Charity / Free Kindergartens
By Sally Harvey-Koelpin
Graduate Student, Center on Philanthropy at Indiana University
Many reform efforts of women in the nineteenth century were focused on improving the quality of people's lives (Edwards 2002). Early reformers viewed education as serving the common good and promoted it as a way to ameliorate social conditions. From its origins in Germany in the 1840s, the kindergarten movement aimed at social reform. This concept of early childhood education, based on the ideas of Friedrich Froebel, was subsequently introduced to the United States in 1856 when Margarethe Meyer Schurz established the first German-speaking kindergarten in Watertown, Wisconsin (Beatty 1989, 69). Throughout the late nineteenth century, kindergartens in the United States assumed three primary forms: private, public, and charity (or free ).
Private Kindergartens: The earliest English-speaking U.S. kindergartens were private programs that charged tuition and catered to middle- and upper-class white children (Lazerson 1971b, 76). Elizabeth Palmer Peabody initiated the first English-speaking kindergarten in Boston in 1860 to prepare children from higher-status families for responsible citizenship (Allen 1988; Beatty 1989; Edwards 2002; Tyack and Cuban 1995). Curricula of these early programs relied on Froebelian methods and were primarily concerned with proper socialization of the child. A few educators and social reformers of the period held the view that "[t]hose children who belonged to cultivated families . . . might not need kindergarten training" (Lazerson 1971b, 128). Despite this handful of dissenters, private kindergartens expanded quickly and thrived in the East and Midwest during the 1860s and 1870s (Tyack and Cuban 1995).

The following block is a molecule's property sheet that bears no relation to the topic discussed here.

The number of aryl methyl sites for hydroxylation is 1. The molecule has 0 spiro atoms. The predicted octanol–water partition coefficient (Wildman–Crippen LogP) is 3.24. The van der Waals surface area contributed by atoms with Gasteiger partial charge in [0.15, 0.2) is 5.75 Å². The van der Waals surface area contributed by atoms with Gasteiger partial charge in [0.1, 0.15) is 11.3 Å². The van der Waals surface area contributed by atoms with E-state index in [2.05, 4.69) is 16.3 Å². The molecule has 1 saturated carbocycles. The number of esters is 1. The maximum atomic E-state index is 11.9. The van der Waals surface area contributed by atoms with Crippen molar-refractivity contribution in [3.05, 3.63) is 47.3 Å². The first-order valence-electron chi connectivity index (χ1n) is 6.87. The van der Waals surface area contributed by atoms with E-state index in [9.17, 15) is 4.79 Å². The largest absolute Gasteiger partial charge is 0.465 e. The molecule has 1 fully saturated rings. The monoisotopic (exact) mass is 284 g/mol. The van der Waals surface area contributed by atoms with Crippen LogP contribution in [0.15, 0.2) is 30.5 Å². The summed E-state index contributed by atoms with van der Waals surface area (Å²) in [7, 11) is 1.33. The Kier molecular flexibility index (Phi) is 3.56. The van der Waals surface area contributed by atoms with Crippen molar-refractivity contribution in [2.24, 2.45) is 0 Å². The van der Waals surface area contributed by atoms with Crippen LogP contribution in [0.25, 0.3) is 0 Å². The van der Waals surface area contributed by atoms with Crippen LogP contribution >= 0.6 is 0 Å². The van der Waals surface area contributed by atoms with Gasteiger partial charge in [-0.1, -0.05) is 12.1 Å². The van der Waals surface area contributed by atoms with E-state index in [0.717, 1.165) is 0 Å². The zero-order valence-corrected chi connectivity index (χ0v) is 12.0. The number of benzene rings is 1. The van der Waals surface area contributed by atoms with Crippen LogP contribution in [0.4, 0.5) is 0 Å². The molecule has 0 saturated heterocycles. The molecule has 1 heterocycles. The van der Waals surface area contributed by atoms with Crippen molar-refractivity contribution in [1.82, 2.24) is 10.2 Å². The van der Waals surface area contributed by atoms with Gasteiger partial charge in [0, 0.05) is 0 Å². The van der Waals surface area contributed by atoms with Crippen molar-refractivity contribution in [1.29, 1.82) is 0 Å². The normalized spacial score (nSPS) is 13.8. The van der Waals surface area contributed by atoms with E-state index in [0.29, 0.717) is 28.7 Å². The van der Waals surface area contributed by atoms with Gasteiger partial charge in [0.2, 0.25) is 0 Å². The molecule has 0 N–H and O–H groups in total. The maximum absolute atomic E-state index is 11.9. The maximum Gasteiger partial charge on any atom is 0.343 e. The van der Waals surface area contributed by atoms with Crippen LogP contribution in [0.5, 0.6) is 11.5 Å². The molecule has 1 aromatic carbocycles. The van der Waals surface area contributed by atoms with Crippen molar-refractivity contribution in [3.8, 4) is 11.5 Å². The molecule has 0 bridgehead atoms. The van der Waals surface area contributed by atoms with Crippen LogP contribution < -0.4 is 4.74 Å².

Public Kindergartens : Public kindergartens connected to large urban school districts began to emerge in the 1870s. These public kindergartens arose out of the concern for increased urban decay found in cities as a result of the rapid industrialization and immigration that occurred after the Civil War. The prevalent perception among social and educational reformers was that families, churches, and communities were failing in their duties to properly socialize children in the attitudes and values needed to become good citizens. Kindergartens were also heralded as a method for "saving slum children from corruption" by reaching students in their formative years (Spring 2001, 232). In 1873, the first United States public school kindergarten was opened in St. Louis, Missouri, under the direction of Susan Blow, who had been appointed by William Torrey Harris. The goal of this public kindergarten was to address the social concerns of urban poverty (Cavallo 1976; Peltzman 1998; Spring 2001; Tyack and Cuban 1995). The curricular objectives of public kindergartens focused on instruction in habits, morals, and virtues with instruction occurring both in the morning and afternoon.Charity/Free Kindergartens: In addition to private and public kindergartens, charity or free kindergartens emerged during the late 1870s. Philanthropists, social reformers, and educators worked together to organize free kindergartens with several goals in mind. Free kindergartens were specifically organized "as a reaction against industrialized, urban life and its effects on young children" (Beatty 1989, 68). Thus, a strong component of free kindergarten programs was the incorporation of early forms of community-outreach programs and mothers' programs that aimed at educating families in "habits that would reform the home" (Spring 2001, 233). Unlike in public schools where kindergarten instruction occurred during both the morning and afternoon, free kindergarten teachers spent afternoons conducting mothers' meetings. In addition to addressing issues of poverty and crime, progressive social and educational reformers of the late nineteenth century saw the kindergartens as a way to assimilate and Americanize immigrants (Spring 2001; Tyack and Cuban 1995). Free kindergartens were also assigned the task of preparing students for entry into public elementary school to improve their chances of school success. Free kindergartens were viewed by many social reformers as a panacea for the ills and dangers of urban life.